It is a still further object of the present invention to provide a new type of non-linear fluid-quantity sensing capacitor wherein the non-linear electrode may be supported by means which will not deteriorate upon exposure to differentY fluids or varying conditions of humidity and temperature.

According to one aspect of the present invention, there is provided a condenser which has along at least part of its length a non-uniform capacitance per unit length characteristic, the condenser comprising two spaced electrodes extending along the length of the condenser, one of the electrodes comprising a plurality of interconnected turns of electrically conductive material which are distributed in series fashion along the condenser length, there being provided predetermined non-uniform spacing between the adjacent turns which occupy the non-uniform capacitance portion, so that along the condenser length the effective opposed electrode surface area per unit length is a minimum where the minimum capacitance per unit length is desired and the effective opposed electrode surface area per unit length is a maximum Where the maximum capacitance per unit length is desired.

According to another aspect of the present invention, there is provided a condenser wherein the increase in total capacitance with increasing length follows a predetermined non-linear relationship or law, the condenser comprising two spaced electrodes extending along the length of the condenser, one of the electrodes comprising a coil or winding of electrically conductive material with a plurality of turns distributed along the condenser length, the number of turns per unit length being varied along the condenser length to establish such predetermined non-linear law.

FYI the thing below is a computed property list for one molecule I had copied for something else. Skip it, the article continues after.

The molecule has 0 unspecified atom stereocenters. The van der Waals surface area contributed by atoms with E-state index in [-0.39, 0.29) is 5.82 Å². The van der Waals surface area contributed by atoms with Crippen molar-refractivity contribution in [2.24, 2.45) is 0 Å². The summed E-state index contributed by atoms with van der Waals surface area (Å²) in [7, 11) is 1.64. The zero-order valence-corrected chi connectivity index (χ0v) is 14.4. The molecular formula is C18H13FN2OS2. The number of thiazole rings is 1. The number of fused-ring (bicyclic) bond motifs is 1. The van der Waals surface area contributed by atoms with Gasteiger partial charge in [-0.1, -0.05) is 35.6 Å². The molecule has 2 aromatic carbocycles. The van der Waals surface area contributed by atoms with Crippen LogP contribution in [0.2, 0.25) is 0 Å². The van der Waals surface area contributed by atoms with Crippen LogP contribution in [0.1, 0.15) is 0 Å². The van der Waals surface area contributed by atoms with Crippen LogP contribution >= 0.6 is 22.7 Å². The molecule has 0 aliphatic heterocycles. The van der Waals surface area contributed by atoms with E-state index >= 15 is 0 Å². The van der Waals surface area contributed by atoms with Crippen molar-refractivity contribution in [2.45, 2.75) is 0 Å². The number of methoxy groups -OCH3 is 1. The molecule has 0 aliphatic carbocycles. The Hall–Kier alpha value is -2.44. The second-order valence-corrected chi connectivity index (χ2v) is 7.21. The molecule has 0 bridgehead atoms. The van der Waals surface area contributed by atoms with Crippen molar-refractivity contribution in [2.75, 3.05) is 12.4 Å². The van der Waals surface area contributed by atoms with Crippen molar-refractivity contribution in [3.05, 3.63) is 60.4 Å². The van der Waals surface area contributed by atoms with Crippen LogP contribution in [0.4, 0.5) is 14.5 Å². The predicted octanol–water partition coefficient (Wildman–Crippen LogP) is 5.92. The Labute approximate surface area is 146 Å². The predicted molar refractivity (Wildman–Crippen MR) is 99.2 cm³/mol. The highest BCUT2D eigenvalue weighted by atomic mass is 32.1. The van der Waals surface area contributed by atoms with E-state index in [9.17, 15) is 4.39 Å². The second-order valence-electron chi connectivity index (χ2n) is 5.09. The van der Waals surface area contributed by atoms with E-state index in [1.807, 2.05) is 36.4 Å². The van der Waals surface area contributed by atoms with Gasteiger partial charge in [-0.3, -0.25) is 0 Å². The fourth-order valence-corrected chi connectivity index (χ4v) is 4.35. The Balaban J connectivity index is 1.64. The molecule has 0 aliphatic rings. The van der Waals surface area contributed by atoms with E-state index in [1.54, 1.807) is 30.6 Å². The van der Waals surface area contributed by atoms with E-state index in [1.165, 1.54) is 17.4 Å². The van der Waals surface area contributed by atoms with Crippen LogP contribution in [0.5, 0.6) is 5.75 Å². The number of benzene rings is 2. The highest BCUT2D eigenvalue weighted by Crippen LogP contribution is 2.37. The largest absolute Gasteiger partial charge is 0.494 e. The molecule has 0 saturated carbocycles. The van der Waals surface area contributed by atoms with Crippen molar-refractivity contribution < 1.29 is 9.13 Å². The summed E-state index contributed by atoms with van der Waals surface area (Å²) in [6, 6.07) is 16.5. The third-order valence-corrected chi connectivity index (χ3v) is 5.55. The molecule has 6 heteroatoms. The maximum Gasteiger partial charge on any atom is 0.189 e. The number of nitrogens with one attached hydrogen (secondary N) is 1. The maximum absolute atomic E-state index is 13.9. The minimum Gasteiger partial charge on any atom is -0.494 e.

According to another aspect of the present invention, there is provided a condenser wherein the incremental capacitance corresponding to uniform increments of length taken along the length of the condenser varies along the condenser length in accordance with a desired predetermined non-linear relationship or law, the condenser comprising two spaced electrodes coextending along the condenser length, one of the electrodes cornprising a winding of electrically conductive material of substantially uniform cross-section, the winding having a plurality of turns distributed along the condenser length so that such winding presents to the electrode surface of the other electrodev a tortuous electrode surface path extending along the condenser length, each discrete distance along such tortuous path which corresponds to a respective increment of length being substantially proportional to the incremental capacitance which it isV desired to establish for such respective increment of length, whereby the effective opposed electrode surface area of the condenser for each increment of length is also substantially proportional to the incremental capacitance deslred for such respective increment of length.

According to another aspect of the present invention, there is provided a condenser wherein there is a predetermined non-linear relationship between capacitance and condenser length, the condenser comprising two spaced electrodes extending along the length of the condenser, and a metal core extending along the length of the condenser, one of the electrodes comprising a helical winding of varying pitch disposed around the core along the condenser length, the winding pitch being varied along the condenser length to establish such predetermined nonlinear relationship between capacitance and condenser length.